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One of their latest initiatives is a patient safety channel on YouTube. The Food and Drug Administration, FDA, is the regulatory body that approves medicines and devices in the USA. The site has a range of useful resources, including product information for drugs and devices. If you’re interested in guidelines for treatment management, the National Guidelines Clearing House gives you useful summaries of evidence-based guidance developed in the USA. We’ve identified a few international resources, and we’d really welcome your input to identify more. The best known resource is probably the World Health Organisation. Their website contains a vast array of information with global perspectives on health. The Cancer Atlas is something we identified fairly recently.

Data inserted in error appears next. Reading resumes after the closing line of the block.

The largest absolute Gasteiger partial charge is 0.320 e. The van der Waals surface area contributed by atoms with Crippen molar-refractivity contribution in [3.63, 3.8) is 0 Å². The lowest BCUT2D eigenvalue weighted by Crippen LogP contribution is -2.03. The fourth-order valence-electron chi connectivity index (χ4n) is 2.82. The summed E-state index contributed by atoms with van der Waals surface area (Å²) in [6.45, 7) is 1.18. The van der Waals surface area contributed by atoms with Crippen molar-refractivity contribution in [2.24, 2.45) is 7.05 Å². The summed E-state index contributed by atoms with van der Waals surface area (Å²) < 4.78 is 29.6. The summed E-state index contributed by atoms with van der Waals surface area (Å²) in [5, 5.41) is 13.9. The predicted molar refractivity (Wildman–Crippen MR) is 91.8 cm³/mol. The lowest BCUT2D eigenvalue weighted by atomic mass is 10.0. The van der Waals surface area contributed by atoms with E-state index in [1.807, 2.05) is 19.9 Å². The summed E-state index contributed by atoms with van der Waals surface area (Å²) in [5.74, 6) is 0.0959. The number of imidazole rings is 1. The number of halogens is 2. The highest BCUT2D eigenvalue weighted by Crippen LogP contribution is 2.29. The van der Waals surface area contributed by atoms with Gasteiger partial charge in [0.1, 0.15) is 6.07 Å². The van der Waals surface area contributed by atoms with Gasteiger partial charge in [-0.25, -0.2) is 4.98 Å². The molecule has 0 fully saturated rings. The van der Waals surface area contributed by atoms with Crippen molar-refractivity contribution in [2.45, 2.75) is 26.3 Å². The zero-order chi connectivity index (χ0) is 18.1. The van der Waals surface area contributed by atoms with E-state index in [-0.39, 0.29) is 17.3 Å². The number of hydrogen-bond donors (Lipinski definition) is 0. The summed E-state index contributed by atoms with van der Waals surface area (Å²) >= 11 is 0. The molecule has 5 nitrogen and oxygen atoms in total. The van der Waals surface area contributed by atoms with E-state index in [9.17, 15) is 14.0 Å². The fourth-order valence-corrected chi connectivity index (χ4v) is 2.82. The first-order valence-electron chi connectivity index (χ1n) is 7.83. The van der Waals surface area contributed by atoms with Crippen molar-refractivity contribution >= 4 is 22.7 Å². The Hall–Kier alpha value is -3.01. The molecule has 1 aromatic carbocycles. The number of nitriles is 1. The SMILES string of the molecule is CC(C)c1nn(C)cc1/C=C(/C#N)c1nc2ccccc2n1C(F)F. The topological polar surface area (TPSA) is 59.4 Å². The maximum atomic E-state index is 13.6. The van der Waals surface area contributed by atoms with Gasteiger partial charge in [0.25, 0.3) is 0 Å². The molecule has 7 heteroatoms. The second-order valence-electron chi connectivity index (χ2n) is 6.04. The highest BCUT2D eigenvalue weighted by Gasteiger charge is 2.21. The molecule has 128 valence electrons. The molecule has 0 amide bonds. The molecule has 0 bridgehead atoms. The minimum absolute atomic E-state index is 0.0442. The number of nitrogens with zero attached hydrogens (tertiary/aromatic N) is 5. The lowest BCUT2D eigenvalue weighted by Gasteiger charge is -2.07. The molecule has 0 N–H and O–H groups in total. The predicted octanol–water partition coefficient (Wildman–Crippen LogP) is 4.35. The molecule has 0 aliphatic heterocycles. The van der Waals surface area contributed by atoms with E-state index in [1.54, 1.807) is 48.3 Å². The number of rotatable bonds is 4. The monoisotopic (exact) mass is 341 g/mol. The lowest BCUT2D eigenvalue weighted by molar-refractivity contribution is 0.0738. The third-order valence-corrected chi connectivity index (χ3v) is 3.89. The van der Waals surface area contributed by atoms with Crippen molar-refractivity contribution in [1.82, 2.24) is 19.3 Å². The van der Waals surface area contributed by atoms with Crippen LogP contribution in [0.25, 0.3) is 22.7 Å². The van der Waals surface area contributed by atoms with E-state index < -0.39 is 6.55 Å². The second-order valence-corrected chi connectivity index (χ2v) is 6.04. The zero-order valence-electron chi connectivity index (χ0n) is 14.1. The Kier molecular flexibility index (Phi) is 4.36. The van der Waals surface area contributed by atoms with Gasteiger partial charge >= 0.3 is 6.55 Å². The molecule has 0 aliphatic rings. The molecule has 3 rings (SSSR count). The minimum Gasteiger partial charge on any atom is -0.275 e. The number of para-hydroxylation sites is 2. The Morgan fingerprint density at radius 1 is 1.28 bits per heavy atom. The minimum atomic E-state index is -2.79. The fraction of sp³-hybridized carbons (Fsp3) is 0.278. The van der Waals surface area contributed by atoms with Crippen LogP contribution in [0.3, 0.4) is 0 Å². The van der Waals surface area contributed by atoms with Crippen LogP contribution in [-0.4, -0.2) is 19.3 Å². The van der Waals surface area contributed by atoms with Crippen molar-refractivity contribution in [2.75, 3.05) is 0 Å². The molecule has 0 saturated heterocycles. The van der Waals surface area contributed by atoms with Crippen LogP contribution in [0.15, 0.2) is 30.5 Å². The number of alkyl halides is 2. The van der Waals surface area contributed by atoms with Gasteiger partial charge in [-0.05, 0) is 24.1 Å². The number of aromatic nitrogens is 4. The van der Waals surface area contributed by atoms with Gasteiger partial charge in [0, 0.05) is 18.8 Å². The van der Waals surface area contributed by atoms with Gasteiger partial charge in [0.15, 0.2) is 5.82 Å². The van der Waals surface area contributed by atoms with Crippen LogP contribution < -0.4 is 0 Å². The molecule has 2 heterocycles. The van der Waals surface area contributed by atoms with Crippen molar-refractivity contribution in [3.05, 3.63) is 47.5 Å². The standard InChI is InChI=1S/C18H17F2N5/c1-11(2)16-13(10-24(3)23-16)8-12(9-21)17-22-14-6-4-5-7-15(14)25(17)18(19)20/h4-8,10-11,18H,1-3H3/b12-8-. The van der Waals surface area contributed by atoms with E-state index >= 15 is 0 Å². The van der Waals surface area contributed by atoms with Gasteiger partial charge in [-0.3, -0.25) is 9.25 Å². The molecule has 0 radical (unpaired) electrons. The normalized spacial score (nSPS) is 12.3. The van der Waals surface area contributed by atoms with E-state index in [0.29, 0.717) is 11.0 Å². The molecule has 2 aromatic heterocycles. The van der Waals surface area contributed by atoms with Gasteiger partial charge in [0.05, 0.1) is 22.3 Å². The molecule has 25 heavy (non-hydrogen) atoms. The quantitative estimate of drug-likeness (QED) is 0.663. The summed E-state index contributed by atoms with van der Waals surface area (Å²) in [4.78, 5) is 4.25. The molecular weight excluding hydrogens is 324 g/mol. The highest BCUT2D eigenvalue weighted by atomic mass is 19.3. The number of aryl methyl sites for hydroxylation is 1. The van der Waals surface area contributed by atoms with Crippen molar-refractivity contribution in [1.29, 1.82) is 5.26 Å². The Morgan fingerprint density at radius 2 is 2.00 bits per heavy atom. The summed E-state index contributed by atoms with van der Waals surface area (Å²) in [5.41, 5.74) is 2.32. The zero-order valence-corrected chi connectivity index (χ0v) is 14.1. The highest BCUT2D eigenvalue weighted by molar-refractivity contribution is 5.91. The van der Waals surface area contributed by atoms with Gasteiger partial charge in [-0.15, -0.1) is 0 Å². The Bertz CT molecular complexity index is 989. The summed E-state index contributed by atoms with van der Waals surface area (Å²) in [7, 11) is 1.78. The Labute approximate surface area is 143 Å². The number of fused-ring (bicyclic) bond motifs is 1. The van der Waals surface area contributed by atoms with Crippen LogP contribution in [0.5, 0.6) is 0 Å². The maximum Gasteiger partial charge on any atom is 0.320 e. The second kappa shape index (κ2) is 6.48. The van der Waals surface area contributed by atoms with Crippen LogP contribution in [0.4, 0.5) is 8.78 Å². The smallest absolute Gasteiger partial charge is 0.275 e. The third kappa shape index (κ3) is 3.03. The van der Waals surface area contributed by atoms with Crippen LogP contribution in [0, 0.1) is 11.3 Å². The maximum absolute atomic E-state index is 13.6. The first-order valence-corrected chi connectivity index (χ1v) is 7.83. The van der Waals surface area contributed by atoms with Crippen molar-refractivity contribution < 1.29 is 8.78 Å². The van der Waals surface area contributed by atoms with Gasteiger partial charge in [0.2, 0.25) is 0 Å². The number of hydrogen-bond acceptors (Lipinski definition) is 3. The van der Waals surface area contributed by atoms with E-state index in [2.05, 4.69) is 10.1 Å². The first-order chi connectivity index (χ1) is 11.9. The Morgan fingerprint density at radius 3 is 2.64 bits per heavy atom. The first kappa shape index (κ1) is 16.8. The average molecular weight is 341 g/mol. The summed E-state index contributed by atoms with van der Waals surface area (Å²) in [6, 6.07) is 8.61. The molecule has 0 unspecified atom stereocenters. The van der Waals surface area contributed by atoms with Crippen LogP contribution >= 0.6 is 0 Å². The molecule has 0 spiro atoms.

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You may find this useful in week four when we consider risk. There are a range of database resources that can be very useful. The biggest medical database is PubMed. We haven’t actually included this here because in most cases, the amount of information retrieved in the search is simply overwhelming. However, if you’re researching a condition that we know little about, PubMed maybe the best place to start. NICE Evidence Search can be a very good place. You’ll find guidance, systematic reviews, and large scale research. Searching a database like this is a lot easier than searching the internet or a big resource like PubMed. Trip, like Nice Evidence Search, is another great starting point.